Wednesday, 24 March 2010

Gay Rights – Malawi vs. Scotland

It was reported this morning on the Today Programme that in Malawi, two gay men, Steven Monjeza  and Tiwonge Chimbalanga  who were arrested in December 2009 for undertaking an engagement ceremony, will now face a full trial in April.  Maximum sentence for those facing the charge of gross indecency is fourteen years.

“So what?” one may ask.  Not a lot we can do about it.  Form a facebook protest perhaps?  It is terrible, but what can be done?

Actually, quite a lot can be done.  Approximately one third of Scotland’s foreign aid budget goes to Malawi.  That is £70 million every year.  I also notice that there is a cross-party group in the Scottish Parliament on Malawi, whose purpose is:

To develop and enhance links between Scotland and Malawi and to provide a forum for discussion on these matters. In particular, the group will focus on links between the two parliaments and between civil society in each country.  In order to achieve this, the group will work with parliamentarians from each legislature, with Malawians living in Scotland and with other organisations working in Malawi.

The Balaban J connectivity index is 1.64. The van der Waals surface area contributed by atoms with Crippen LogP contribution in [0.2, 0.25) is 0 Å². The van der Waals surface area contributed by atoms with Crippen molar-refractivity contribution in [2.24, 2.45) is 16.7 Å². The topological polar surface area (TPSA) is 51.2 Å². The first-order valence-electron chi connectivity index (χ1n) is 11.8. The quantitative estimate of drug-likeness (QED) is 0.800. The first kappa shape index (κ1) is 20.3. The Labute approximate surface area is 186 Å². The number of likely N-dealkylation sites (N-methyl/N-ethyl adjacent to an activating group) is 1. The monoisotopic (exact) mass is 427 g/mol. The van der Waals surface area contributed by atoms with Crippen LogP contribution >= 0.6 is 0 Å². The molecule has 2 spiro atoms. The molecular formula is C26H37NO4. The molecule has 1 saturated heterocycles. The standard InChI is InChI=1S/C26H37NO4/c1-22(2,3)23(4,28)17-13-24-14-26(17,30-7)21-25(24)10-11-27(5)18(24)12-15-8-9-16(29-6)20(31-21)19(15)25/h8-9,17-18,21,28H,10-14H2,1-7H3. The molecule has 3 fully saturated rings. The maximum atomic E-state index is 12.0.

It has to be said, that the last entry of this group was for the AGM in October 2009.  During this meeting, several issues were raise on civil society within Malawi, including the rights of women and children.  The case of Mr Monjeza and Mr Chimbalanga should therefore be well within the remit of the cross-party grouping.  It is a straightforward issue of human rights.

Now I am aware of cultural differences that are between many African countries and Western nations, especially on this issue.  But gay rights are not just human rights.  It is, just as importantly, a health issue that has particular urgency for the continent of Africa.  If homosexuality is driven underground, the risk of spreading HIV is greatly increased.  I don’t expect many of the citizens of Malawi to approve of the relationship between the couple on trial, but it is very much in their own interests to tolerate gay relationships within their own society, thereby allowing for the education of best health practice for all citizens. Gay relationships will persist, regardless of any law cited by either state or society.

At our last Spring conference in Perth, the Scottish Liberal Democrats passed a motion on the right to gay marriage.  Meanwhile, two people in a country that has close links with Scotland, are facing prison for wanting exactly the same thing.  It would be bizarre if our MSPs, indeed our party, remained silent on this case.

1 comment:

Linda Mason said...

Excellent blog Martin. You should push this further. You know how!